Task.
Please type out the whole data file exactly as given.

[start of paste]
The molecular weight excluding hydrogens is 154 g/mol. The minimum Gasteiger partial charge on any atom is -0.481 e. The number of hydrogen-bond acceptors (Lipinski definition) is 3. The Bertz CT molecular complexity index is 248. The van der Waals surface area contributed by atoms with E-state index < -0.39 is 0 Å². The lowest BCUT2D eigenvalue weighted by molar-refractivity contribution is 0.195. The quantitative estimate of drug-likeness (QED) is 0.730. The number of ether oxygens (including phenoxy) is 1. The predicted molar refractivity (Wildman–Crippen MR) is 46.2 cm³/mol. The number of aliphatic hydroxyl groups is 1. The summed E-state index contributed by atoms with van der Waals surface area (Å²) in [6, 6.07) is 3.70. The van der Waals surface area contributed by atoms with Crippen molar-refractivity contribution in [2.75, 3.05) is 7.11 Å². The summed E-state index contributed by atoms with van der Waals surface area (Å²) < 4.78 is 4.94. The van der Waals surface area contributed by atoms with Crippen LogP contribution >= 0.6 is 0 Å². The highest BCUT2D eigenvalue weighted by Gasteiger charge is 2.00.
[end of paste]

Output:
The molecular weight excluding hydrogens is 154 g/mol. The minimum Gasteiger partial charge on any atom is -0.481 e. The number of hydrogen-bond acceptors (Lipinski definition) is 3. The Bertz CT molecular complexity index is 248. The van der Waals surface area contributed by atoms with E-state index < -0.39 is 0 Å². The lowest BCUT2D eigenvalue weighted by molar-refractivity contribution is 0.195. The quantitative estimate of drug-likeness (QED) is 0.730. The number of ether oxygens (including phenoxy) is 1. The predicted molar refractivity (Wildman–Crippen MR) is 46.2 cm³/mol. The number of aliphatic hydroxyl groups is 1. The summed E-state index contributed by atoms with van der Waals surface area (Å²) in [6, 6.07) is 3.70. The van der Waals surface area contributed by atoms with Crippen molar-refractivity contribution in [2.75, 3.05) is 7.11 Å². The summed E-state index contributed by atoms with van der Waals surface area (Å²) < 4.78 is 4.94. The van der Waals surface area contributed by atoms with Crippen LogP contribution >= 0.6 is 0 Å². The highest BCUT2D eigenvalue weighted by Gasteiger charge is 2.00.